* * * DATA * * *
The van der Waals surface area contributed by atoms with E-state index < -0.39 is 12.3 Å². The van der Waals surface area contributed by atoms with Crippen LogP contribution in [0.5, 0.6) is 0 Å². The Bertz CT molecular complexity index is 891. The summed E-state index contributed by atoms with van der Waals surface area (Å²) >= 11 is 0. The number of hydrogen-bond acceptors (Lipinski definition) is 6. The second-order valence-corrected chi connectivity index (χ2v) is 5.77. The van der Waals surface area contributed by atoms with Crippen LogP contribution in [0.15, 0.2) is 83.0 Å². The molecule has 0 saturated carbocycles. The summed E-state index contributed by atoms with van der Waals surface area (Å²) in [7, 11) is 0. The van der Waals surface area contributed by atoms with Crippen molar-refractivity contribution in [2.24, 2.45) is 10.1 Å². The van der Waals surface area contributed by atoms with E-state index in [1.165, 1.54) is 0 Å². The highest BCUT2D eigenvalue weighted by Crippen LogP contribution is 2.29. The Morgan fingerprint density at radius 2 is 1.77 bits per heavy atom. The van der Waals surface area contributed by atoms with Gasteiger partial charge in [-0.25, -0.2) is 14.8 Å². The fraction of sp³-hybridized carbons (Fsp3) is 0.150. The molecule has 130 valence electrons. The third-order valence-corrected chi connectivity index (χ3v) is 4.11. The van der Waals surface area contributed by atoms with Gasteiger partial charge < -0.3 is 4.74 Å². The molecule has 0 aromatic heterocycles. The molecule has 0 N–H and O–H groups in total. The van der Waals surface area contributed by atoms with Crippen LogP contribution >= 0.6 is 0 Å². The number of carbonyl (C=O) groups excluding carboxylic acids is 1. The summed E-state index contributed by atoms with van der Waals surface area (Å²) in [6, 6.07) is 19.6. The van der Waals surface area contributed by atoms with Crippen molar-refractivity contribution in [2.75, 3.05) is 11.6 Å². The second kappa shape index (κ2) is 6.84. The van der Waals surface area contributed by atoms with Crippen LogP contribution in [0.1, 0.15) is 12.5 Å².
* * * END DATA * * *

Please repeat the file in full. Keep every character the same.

The van der Waals surface area contributed by atoms with E-state index < -0.39 is 12.3 Å². The van der Waals surface area contributed by atoms with Crippen LogP contribution in [0.5, 0.6) is 0 Å². The Bertz CT molecular complexity index is 891. The summed E-state index contributed by atoms with van der Waals surface area (Å²) >= 11 is 0. The number of hydrogen-bond acceptors (Lipinski definition) is 6. The second-order valence-corrected chi connectivity index (χ2v) is 5.77. The van der Waals surface area contributed by atoms with Crippen LogP contribution in [0.15, 0.2) is 83.0 Å². The molecule has 0 saturated carbocycles. The summed E-state index contributed by atoms with van der Waals surface area (Å²) in [7, 11) is 0. The van der Waals surface area contributed by atoms with Crippen molar-refractivity contribution in [2.24, 2.45) is 10.1 Å². The van der Waals surface area contributed by atoms with E-state index in [1.165, 1.54) is 0 Å². The highest BCUT2D eigenvalue weighted by Crippen LogP contribution is 2.29. The Morgan fingerprint density at radius 2 is 1.77 bits per heavy atom. The van der Waals surface area contributed by atoms with Gasteiger partial charge in [-0.25, -0.2) is 14.8 Å². The fraction of sp³-hybridized carbons (Fsp3) is 0.150. The molecule has 130 valence electrons. The third-order valence-corrected chi connectivity index (χ3v) is 4.11. The van der Waals surface area contributed by atoms with Gasteiger partial charge < -0.3 is 4.74 Å². The molecule has 0 aromatic heterocycles. The molecule has 0 N–H and O–H groups in total. The van der Waals surface area contributed by atoms with Crippen LogP contribution >= 0.6 is 0 Å². The number of carbonyl (C=O) groups excluding carboxylic acids is 1. The summed E-state index contributed by atoms with van der Waals surface area (Å²) in [6, 6.07) is 19.6. The van der Waals surface area contributed by atoms with Crippen molar-refractivity contribution in [2.75, 3.05) is 11.6 Å². The second kappa shape index (κ2) is 6.84. The van der Waals surface area contributed by atoms with Crippen LogP contribution in [0.1, 0.15) is 12.5 Å².